Equipment Storage

Square One Electric Motor's equipment storage program is safe and affordable. We offer pick-up and drop off for clients within our repair shop service area of Delaware, Pennsylvania, Maryland, and New Jersey

From temporary to long-term storage plans, we have a wide array of service options available so you can pick the one that’s best for you.

All of our plans include:

  • Equipment pick up and delivery**
  • Shaft protection
  • Blue layout 
  • Caps on threaded ends
  • Palletized
  • Cover for dust protection
  • Desiccant packets for moisture absorption
  • Tagged for monthly shaft rotation
  • Computer log

**Additional fees may apply for emergency deliveries and large equipment requiring a dedicated truck.

Motor Storage Basics
Following the appropriate electric motor storage procedures before and after it’s with us can protect a stored electric motor from environmental damage and help us keep your equipment in top shape.

Below are some steps to take when preparing your equipment for storage with us and for when you retrieve it to help ensure its condition is maintained.

  • Indoor storage: If possible, store motors indoors in a clean, dry, heated area.
  • Outdoor storage: Loosely cover the motor with a tarpaulin that reaches the ground but allows enough air circulation to minimize condensation.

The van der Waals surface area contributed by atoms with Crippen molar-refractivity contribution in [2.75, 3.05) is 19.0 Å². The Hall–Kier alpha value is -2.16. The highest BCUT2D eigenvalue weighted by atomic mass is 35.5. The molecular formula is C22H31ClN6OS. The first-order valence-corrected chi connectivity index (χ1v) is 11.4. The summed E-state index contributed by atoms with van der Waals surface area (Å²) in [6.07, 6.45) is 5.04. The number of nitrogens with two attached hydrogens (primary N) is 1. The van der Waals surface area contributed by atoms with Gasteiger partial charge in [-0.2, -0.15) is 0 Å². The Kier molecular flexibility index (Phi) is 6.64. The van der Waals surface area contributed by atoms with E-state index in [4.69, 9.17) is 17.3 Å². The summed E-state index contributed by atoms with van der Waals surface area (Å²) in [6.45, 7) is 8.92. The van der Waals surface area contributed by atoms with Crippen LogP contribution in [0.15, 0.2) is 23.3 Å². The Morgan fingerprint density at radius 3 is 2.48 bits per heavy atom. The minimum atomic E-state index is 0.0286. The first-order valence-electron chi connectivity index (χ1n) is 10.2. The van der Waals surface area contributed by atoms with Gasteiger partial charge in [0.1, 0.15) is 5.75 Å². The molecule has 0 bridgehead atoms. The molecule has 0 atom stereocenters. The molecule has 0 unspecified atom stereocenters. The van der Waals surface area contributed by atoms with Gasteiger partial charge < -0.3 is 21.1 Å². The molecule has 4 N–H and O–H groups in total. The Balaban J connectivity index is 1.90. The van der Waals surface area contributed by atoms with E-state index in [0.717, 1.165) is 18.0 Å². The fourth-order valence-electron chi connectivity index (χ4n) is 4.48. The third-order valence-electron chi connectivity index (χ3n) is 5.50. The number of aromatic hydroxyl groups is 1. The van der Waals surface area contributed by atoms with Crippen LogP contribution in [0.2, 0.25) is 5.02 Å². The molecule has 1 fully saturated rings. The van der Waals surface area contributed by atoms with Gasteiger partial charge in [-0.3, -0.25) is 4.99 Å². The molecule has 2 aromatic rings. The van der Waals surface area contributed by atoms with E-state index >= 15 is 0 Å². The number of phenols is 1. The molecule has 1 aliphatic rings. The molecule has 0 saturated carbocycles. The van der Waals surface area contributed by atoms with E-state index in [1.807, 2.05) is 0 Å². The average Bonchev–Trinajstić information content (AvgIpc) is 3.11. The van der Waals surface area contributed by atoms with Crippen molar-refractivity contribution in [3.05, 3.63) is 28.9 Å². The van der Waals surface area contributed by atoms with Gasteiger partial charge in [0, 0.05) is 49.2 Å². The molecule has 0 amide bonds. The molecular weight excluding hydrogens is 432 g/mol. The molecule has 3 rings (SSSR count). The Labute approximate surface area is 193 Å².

• Ambient vibration: Choose an equipment storage area away from ambient vibration sources like heavy construction equipment, production floors, busy roads, and rail lines. Lock the shaft to prevent any potential movement.
  • Position: Store horizontal motors horizontally and vertical motors in stable vertical positions.
  • Keep motor windings clean and dry: The best way to preserve the insulating properties of the windings is to prevent condensation and accumulation of moisture. Keep the winding temperature 5-10°C (10-20°F) above the ambient by energizing the space heaters or by "trickle heating" one phase of the winding with low voltage.
  • Insulation resistance (IR) of the windings: Measure and record the IR and correct it to a standard temperature before storing the motor, and again just before putting it in service.
  • Pests: Take precautions to keep animals and insects from entering the motor.
  • Motor surfaces: Coat delicate exposed surfaces or external machined surfaces (especially shaft extensions) with a rust preventative. Disassembly may be required to remove the protective coatings before the motor is put in service.
  • Grease-lubricated bearings: To prevent corrosion and contamination during long-term storage, clean the grease fitting and remove the drain plug before inserting compatible grease. Following relubrication, purge the excess or old grease from the grease chamber by running the motor at least 30 minutes with the drain plug removed.
  • If the motor has been stored for several years, the grease will likely have hardened, and the drainpipe may be plugged with dried grease. In this case, the motor must be disassembled to remove the old grease and then relubricated before being placed in service. * Don't relubricate bearings with the drain closed or while the motor is running.
  • Oil-lubricated bearings: Always drain the oil before moving the motor. After situating the motor in the storage area, fill the reservoir with the correct oil and appropriate rust inhibitors. Ideally, the oil should cover the bearings completely without overflowing the stand tube or labyrinth seal. Drain and replace the oil before putting the motor in service. *Always drain the oil before moving a motor.